Ryan Kavanaugh


This Is What You Need to Know about How Daniel Day-Lewis Got Into Character for Nine

Anyone who is a fan of movies knows that Daniel Day-Lewis has a reputation for completely immersing himself in his roles when making a movie. Luckily, no one can argue with the results, which include three Academy Awards for his starring roles in My Left Foot, There Will Be Blood, and Lincoln. His commitment to method acting isn’t merely a behavioral quirk. Day-Lewis has consistently delivered incredible performances playing a wide range of characters. Clearly, his habit of practically becoming those characters on set has major benefits for the films he appears in.

Such is definitely the case in Nine. Released in 2009, this cinematic adaptation of the play of the same name stars Day-Lewis as an Italian film director struggling with his various personal and professional relationships. The film is also particularly noteworthy for marking the first time the acclaimed actor appeared in a musical performance on screen.

Preparation for the role

Of course, Day-Lewis took the opportunity to once again flex his method acting muscles both before and during the film’s production.

Day-Lewis did prepare by learning some Italian for the role. However, in interviews, he explained that he simply didn’t have enough time to truly master the language. Although he did his research, Day-Lewis also readily admitted that reaching a truly authentic degree of fluency would have taken years. Still, this did not deter him from putting in the effort to do as much research as he had time for.

However, despite not having the time needed to thoroughly study the language, stories from the set indicate the research still informed his performance in a major way. Co-stars have claimed that he still maintained his Italian accent while on set, even when cameras were not rolling.

A commitment to his craft

This may sound excessive. Yet, to anyone who has followed Day-Lewis throughout his long career, it shouldn’t be surprising. The actor is famous for remaining in character as much as possible when making a movie — and this is true even when doing so is inconvenient and difficult. For example, for his role in My Left Foot, Day-Lewis portrayed the Irish artist Christy Brown, who had severe cerebral palsy and used a wheelchair. Day-Lewis insisted on staying in a wheelchair during the film’s production, even though this required others to push him around. The difficulty of living like this was simply worth the authenticity it lent to his performance.

This is all part of his approach to acting. For example, to prepare for Last of the Mohicans, Day-Lewis retreated to the wilderness and attempted to live like an 18th century Native American, limiting himself to the resources that his character would have had access to at that time. For a scene from In the Name of the Father in which his character undergoes an intense interrogation, he remained awake for three nights beforehand. Later in his career, while filming Lincoln, Day-Lewis would even send text messages to co-star Sally Field in character.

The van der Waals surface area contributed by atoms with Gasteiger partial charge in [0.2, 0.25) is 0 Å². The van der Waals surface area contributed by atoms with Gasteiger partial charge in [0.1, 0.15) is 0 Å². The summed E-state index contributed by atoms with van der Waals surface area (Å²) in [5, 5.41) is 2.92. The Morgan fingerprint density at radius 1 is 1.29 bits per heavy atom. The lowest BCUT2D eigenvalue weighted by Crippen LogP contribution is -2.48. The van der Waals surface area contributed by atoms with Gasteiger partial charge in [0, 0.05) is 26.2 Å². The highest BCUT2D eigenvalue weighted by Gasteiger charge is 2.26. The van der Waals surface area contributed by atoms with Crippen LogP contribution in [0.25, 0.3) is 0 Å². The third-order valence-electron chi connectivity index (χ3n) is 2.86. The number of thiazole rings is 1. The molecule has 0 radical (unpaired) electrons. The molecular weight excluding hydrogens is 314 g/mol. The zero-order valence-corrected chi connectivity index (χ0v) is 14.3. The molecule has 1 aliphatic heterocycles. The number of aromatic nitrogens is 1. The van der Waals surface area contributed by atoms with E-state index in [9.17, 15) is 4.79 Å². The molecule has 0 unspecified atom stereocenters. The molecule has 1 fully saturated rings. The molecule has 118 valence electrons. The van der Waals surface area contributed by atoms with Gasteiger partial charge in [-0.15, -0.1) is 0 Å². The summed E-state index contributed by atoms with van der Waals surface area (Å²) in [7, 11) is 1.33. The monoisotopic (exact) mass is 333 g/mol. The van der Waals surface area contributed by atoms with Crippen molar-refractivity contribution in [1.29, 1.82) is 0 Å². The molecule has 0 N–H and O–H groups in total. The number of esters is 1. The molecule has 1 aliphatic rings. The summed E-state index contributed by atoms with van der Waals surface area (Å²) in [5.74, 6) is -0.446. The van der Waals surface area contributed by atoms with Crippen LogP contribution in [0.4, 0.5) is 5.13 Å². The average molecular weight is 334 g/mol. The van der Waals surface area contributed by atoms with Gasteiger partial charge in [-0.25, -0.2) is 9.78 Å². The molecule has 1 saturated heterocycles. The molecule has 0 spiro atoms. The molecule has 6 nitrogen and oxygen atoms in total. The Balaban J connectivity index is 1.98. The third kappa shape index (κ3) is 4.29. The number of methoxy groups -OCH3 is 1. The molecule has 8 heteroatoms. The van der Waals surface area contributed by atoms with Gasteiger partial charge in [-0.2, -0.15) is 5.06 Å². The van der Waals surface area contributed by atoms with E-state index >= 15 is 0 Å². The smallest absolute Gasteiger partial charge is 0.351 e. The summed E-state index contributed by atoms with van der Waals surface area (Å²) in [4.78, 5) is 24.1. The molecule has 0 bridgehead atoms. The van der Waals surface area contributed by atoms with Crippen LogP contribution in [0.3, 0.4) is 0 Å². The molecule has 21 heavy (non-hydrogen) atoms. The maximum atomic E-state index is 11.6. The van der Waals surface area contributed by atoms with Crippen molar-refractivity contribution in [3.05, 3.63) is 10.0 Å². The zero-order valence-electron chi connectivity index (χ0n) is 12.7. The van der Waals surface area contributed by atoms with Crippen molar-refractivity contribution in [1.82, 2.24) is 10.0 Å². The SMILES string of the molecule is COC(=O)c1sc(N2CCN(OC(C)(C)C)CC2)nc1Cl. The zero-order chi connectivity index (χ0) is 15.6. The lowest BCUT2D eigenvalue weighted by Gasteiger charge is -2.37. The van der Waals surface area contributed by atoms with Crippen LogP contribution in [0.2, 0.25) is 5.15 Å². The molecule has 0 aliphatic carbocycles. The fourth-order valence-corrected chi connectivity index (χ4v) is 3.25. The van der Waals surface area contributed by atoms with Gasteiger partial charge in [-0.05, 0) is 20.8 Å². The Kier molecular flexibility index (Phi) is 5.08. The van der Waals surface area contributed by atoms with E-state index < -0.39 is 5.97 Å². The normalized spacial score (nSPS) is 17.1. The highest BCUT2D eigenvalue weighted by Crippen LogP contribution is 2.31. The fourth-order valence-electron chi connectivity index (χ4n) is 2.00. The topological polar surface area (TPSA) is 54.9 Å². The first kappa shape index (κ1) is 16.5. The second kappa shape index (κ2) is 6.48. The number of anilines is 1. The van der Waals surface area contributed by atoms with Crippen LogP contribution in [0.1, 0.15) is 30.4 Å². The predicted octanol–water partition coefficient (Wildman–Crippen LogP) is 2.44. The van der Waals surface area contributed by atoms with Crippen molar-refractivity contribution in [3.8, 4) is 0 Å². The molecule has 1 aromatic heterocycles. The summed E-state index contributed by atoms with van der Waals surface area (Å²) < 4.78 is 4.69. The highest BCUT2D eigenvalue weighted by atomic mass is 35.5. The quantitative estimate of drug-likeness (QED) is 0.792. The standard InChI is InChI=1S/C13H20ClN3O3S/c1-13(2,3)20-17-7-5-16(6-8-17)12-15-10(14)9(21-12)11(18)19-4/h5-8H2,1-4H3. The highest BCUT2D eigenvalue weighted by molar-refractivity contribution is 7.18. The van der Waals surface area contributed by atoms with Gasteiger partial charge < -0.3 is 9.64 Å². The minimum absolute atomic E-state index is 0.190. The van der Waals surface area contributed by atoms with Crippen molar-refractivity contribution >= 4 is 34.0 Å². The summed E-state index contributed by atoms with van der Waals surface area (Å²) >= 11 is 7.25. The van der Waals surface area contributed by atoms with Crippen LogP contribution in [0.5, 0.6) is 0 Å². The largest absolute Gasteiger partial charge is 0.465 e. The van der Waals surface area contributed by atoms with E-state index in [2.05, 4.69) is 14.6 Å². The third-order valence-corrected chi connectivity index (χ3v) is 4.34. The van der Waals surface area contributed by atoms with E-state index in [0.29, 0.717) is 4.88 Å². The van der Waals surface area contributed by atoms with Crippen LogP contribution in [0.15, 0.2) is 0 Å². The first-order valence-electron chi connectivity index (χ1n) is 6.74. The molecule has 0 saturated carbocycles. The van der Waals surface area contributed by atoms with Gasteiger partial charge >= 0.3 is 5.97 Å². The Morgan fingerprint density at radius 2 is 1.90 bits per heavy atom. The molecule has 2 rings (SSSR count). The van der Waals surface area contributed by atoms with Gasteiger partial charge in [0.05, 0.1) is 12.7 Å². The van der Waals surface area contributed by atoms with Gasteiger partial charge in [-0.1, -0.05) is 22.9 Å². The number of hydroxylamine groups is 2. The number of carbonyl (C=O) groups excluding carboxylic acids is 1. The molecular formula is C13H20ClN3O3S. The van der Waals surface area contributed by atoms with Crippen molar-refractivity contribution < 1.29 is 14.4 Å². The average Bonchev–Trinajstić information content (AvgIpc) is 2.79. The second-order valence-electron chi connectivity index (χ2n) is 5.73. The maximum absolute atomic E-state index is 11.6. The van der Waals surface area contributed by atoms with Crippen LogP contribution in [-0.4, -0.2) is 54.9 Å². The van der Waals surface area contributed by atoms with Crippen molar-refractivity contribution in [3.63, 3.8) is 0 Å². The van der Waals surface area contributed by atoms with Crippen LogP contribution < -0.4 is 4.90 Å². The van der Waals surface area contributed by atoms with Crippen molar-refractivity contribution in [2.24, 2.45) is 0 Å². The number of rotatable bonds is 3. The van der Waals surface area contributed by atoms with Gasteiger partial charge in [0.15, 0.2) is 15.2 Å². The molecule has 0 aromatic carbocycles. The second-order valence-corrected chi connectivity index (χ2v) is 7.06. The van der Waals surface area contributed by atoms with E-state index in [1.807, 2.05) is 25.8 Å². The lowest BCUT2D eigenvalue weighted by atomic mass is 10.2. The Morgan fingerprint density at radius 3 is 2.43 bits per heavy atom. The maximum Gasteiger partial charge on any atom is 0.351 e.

Thus, it should come as no surprise that maintaining an Italian accent between scenes is not the only way he embodied his character during the filming of Nine. Additionally, co-stars said that Day-Lewis would leave them love notes in their dressing rooms. The notes were written in character, and Day-Lewis even used the character’s stationery when writing the notes.

This degree of dedication to the role had a major impact on the other actors who appear in the film. In interviews, Sophia Loren indicated that his passion and intensity were so strong she almost felt intimidated by Day-Lewis when performing scenes with him.

Day-Lewis himself, however, has always been reluctant to discuss his approach to acting. In interviews, he admits this is partially because he believes discussing it too much will ruin the magic, and partially because he is simply afraid of coming across as pretentious.

On the set of Nine

Of course, when an actor is well known for playing his roles with such mastery that he practically becomes the part, it can be interesting (and somewhat refreshing) to find out that he did face certain difficulties during the production. Talking to NPR, Day-Lewis said that he and the director both quickly realized he was not a very skilled dancer. Although his singing voice was stronger, in reviews leading up to Nine’s release, he also admitted he wasn’t skilled enough yet to genuinely qualify as a singer. He simply worked with the film’s musical director to find a voice that worked reasonably well for the songs and the character.

Still, as always, the results speak for themselves. In Nine, Daniel Day-Lewis once again delivers a remarkable performance that elevates what was already strong material. Although he prefers not to say much about how exactly his method impacts his performances, it’s clear to anyone who has seen a Daniel Day-Lewis film that something he does simply works. Nine is yet another example of that immense talent on full display.